The primary way to get to the command line in Mac OS X is with the Terminal application.
Terminal is an Aqua application that allows you to open multiple windows , each of which provides a place to enter commands and see output from those commands.
Because Terminal utilizes the Aqua User Interface of Mac OS X, you can do anything you'd expect from a Mac graphical applicationyou can print, copy text and paste into other windows, and adjust preferences such as color and font size .
Practically all of your command-line work in Mac OS X will be done using Terminal.
To open Terminal:
- Locate the Terminal application in the Finder by going to the Applications folder and opening the Utilities folder.
- Double-click the Terminal application icon.
A Terminal window containing a shell prompt opens ( Figure 2.1 ).
Figure 2.1. A window opened in the Terminal application.
The shell prompt you see will probably be different from what is displayed in Figure 2.1 because the default prompt contains the hostname (in this case, user-vc8f9gd ) of your machine and your short user name ( vanilla in Figure 2.1). See "Customizing your shell prompt" in Chapter 7, "Configuring Your Environment with Unix," for more on this.
Put the Terminal icon in the Dock. You will be using it often.
When adjusting your Terminal preferences (under Window settings in the Terminal menu), always stick with a monospace (also called fixed-width ) font like Monaco (the default) or Courier. Command-line software assumes you are using a monospace font, and proper text layout in Terminal depends on this.
Experiment with different colors and font sizes for the text and background in Terminal. For example, we prefer 12-point bright green text on a black background because it looks like the screen on an "old-fashioned" computer terminal.
Open more than one Terminal window (by clicking New Shell in the File menu), and give each one a different color scheme as a way to differentiate them. You can have as many Terminal windows open as you like.
Other ways to get to the command line
Using Terminal is by far the most common way to get to the Mac OS X command line, but there are other ways that are useful after you have become proficient in using Unix. One way is to log in directly to the command line instead of going through the Terminal application in Aqua. You must have set the login window to show "Name and password," not to automatically log in as a user, nor to display a list of users. You do this in the System Preferences Accounts pane, in the Login Options dialog. (Note: The Aqua interface will not be available until you log out of the command line.)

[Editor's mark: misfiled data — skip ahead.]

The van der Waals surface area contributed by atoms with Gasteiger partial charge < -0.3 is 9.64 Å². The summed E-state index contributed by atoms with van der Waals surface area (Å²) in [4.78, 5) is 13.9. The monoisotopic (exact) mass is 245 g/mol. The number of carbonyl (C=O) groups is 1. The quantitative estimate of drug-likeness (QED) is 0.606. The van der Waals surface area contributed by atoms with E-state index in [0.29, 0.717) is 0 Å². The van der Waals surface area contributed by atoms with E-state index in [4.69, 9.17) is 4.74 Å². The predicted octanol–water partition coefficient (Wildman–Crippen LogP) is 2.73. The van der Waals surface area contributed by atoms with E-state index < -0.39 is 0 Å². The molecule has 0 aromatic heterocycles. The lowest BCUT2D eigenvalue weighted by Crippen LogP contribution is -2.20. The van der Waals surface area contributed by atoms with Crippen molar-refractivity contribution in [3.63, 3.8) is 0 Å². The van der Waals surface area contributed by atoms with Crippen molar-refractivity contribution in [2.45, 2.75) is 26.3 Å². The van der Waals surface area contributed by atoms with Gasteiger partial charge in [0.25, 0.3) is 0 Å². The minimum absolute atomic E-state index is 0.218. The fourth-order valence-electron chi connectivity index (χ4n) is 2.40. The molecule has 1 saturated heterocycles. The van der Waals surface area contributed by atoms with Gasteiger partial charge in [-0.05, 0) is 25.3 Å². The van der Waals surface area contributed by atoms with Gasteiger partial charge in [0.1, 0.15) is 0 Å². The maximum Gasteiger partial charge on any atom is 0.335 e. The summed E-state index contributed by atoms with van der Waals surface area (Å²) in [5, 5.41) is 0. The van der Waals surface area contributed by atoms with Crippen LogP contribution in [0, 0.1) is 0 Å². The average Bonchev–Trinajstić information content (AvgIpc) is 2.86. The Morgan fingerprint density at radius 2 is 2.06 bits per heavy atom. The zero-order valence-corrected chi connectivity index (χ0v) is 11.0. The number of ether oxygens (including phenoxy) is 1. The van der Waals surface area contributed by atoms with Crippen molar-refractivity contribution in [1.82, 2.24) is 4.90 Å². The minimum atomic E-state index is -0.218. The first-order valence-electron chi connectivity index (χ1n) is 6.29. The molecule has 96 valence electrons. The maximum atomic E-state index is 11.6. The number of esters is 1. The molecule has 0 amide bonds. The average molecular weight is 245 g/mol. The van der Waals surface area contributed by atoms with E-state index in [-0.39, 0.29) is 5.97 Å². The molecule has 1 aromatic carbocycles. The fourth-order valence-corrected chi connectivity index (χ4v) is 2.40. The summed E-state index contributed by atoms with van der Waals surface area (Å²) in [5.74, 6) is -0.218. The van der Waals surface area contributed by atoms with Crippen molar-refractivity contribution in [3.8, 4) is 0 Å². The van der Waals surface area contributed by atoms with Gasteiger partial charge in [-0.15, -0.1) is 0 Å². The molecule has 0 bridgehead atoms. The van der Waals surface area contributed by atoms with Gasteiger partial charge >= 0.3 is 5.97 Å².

To log in to the command line interface:
as your user name in the login screen. Leave the Password field empty ( Figure 2.2
Figure 2.2. You can use the name >console to log in to the command line instead of Aqua.
Click Login or press
This switches you directly to the Darwin layer of Mac OS X. A command-line login prompt appears, in white text on a black background ( Figure 2.3
Figure 2.3. When you click the Login button, you are switched directly to the Darwin layer of Mac OS X and see the Darwin login prompt.
To go back to the Aqua login window, press
. Otherwise, proceed to log in to the Darwin layer.
Type your short user name, and press
(remember to press
after typing each task item). Note: On every other Unix system in the world, this would be called your user name
, but Mac OS X uses the concept of short user name
to distinguish it from the regular Mac user name.
A command-line password prompt appears.
Type your password at the Password prompt.
Nothing appears on the screen as you type. If you get it wrong, you get another Login prompt, and you are back at the beginning of step 4. If you get it right, the shell prompt appears on your screen.
Type logout to return to the Aqua login screen.
There is a long pause before Aqua starts upas much as a minute. Be patient.
At the time that this book was being written, this method of logging in would not work in Mac OS X 10.4.0 through at least 10.4.2. In fact, it would freeze your machine, requiring you to reboot. We expect that Apple will soon solve the problem. This method does work in Mac OS X 10.3.9.
Another way to get to the command line is to start up the machine in single-user mode . This boots the machine directly into the Darwin layer so that the command line comes up instead of Aqua. You cannot start Aqua from this mode without rebooting. You should only boot to single-user mode if you are extremely comfortable using Unix. See Chapter 11, "Introduction to System Administration," to learn how to boot into single-user mode.